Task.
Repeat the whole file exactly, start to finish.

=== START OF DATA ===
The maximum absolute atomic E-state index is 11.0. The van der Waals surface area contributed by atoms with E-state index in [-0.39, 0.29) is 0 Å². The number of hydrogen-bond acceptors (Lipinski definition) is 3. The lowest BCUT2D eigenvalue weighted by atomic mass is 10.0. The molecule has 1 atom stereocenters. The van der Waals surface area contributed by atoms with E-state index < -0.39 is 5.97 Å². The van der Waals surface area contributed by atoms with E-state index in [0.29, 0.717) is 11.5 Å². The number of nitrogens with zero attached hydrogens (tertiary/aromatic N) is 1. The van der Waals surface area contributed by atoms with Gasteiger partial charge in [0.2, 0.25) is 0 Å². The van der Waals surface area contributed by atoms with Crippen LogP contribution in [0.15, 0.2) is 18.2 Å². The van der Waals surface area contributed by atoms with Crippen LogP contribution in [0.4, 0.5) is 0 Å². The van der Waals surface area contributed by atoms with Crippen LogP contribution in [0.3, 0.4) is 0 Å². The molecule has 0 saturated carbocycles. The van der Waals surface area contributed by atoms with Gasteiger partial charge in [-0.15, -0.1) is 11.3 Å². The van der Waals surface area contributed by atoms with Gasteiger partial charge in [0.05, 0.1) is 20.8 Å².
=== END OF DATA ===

The maximum absolute atomic E-state index is 11.0. The van der Waals surface area contributed by atoms with E-state index in [-0.39, 0.29) is 0 Å². The number of hydrogen-bond acceptors (Lipinski definition) is 3. The lowest BCUT2D eigenvalue weighted by atomic mass is 10.0. The molecule has 1 atom stereocenters. The van der Waals surface area contributed by atoms with E-state index < -0.39 is 5.97 Å². The van der Waals surface area contributed by atoms with E-state index in [0.29, 0.717) is 11.5 Å². The number of nitrogens with zero attached hydrogens (tertiary/aromatic N) is 1. The van der Waals surface area contributed by atoms with Gasteiger partial charge in [0.2, 0.25) is 0 Å². The van der Waals surface area contributed by atoms with Crippen LogP contribution in [0.15, 0.2) is 18.2 Å². The van der Waals surface area contributed by atoms with Crippen LogP contribution in [0.4, 0.5) is 0 Å². The van der Waals surface area contributed by atoms with Crippen LogP contribution in [0.3, 0.4) is 0 Å². The molecule has 0 saturated carbocycles. The van der Waals surface area contributed by atoms with Gasteiger partial charge in [-0.15, -0.1) is 11.3 Å². The van der Waals surface area contributed by atoms with Gasteiger partial charge in [0.05, 0.1) is 20.8 Å².